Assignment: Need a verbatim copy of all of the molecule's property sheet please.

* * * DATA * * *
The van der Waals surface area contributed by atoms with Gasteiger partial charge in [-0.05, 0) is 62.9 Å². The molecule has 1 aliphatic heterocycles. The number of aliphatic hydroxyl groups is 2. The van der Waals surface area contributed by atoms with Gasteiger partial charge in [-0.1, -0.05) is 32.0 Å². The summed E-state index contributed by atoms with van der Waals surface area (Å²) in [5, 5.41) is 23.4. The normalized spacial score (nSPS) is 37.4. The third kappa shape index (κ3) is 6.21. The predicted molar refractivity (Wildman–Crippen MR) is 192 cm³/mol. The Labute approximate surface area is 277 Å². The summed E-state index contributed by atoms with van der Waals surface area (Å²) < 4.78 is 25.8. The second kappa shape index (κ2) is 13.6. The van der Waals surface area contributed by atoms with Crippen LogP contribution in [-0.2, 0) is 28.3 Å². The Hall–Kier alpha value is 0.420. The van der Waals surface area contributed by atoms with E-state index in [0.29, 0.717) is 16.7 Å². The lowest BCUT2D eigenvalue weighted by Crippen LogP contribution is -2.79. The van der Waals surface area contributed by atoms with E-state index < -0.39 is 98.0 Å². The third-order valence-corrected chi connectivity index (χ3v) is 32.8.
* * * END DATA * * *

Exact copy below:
The van der Waals surface area contributed by atoms with Gasteiger partial charge in [-0.05, 0) is 62.9 Å². The molecule has 1 aliphatic heterocycles. The number of aliphatic hydroxyl groups is 2. The van der Waals surface area contributed by atoms with Gasteiger partial charge in [-0.1, -0.05) is 32.0 Å². The summed E-state index contributed by atoms with van der Waals surface area (Å²) in [5, 5.41) is 23.4. The normalized spacial score (nSPS) is 37.4. The third kappa shape index (κ3) is 6.21. The predicted molar refractivity (Wildman–Crippen MR) is 192 cm³/mol. The Labute approximate surface area is 277 Å². The summed E-state index contributed by atoms with van der Waals surface area (Å²) < 4.78 is 25.8. The second kappa shape index (κ2) is 13.6. The van der Waals surface area contributed by atoms with Crippen LogP contribution in [-0.2, 0) is 28.3 Å². The Hall–Kier alpha value is 0.420. The van der Waals surface area contributed by atoms with E-state index in [0.29, 0.717) is 16.7 Å². The lowest BCUT2D eigenvalue weighted by Crippen LogP contribution is -2.79. The van der Waals surface area contributed by atoms with E-state index < -0.39 is 98.0 Å². The third-order valence-corrected chi connectivity index (χ3v) is 32.8.